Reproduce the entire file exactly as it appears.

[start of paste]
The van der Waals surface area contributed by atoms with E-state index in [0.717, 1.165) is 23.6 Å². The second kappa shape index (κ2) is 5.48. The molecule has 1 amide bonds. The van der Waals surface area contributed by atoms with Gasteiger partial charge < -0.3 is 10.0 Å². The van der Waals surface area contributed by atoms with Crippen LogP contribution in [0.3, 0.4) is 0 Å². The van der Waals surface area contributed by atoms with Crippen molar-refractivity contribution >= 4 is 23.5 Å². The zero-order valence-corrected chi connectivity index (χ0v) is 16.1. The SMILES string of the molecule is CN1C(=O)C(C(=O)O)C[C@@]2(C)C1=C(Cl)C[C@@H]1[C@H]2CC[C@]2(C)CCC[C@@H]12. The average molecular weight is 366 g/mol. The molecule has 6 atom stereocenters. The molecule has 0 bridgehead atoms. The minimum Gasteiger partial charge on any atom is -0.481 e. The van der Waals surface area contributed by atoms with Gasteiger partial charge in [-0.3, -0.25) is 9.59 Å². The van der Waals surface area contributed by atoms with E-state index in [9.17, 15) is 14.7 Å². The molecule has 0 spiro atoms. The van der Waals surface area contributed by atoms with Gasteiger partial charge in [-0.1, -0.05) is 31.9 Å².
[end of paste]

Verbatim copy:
The van der Waals surface area contributed by atoms with E-state index in [0.717, 1.165) is 23.6 Å². The second kappa shape index (κ2) is 5.48. The molecule has 1 amide bonds. The van der Waals surface area contributed by atoms with Gasteiger partial charge < -0.3 is 10.0 Å². The van der Waals surface area contributed by atoms with Crippen LogP contribution in [0.3, 0.4) is 0 Å². The van der Waals surface area contributed by atoms with Crippen molar-refractivity contribution >= 4 is 23.5 Å². The zero-order valence-corrected chi connectivity index (χ0v) is 16.1. The SMILES string of the molecule is CN1C(=O)C(C(=O)O)C[C@@]2(C)C1=C(Cl)C[C@@H]1[C@H]2CC[C@]2(C)CCC[C@@H]12. The average molecular weight is 366 g/mol. The molecule has 6 atom stereocenters. The molecule has 0 bridgehead atoms. The minimum Gasteiger partial charge on any atom is -0.481 e. The van der Waals surface area contributed by atoms with Gasteiger partial charge in [-0.3, -0.25) is 9.59 Å². The van der Waals surface area contributed by atoms with E-state index in [9.17, 15) is 14.7 Å². The molecule has 0 spiro atoms. The van der Waals surface area contributed by atoms with Gasteiger partial charge in [-0.1, -0.05) is 31.9 Å².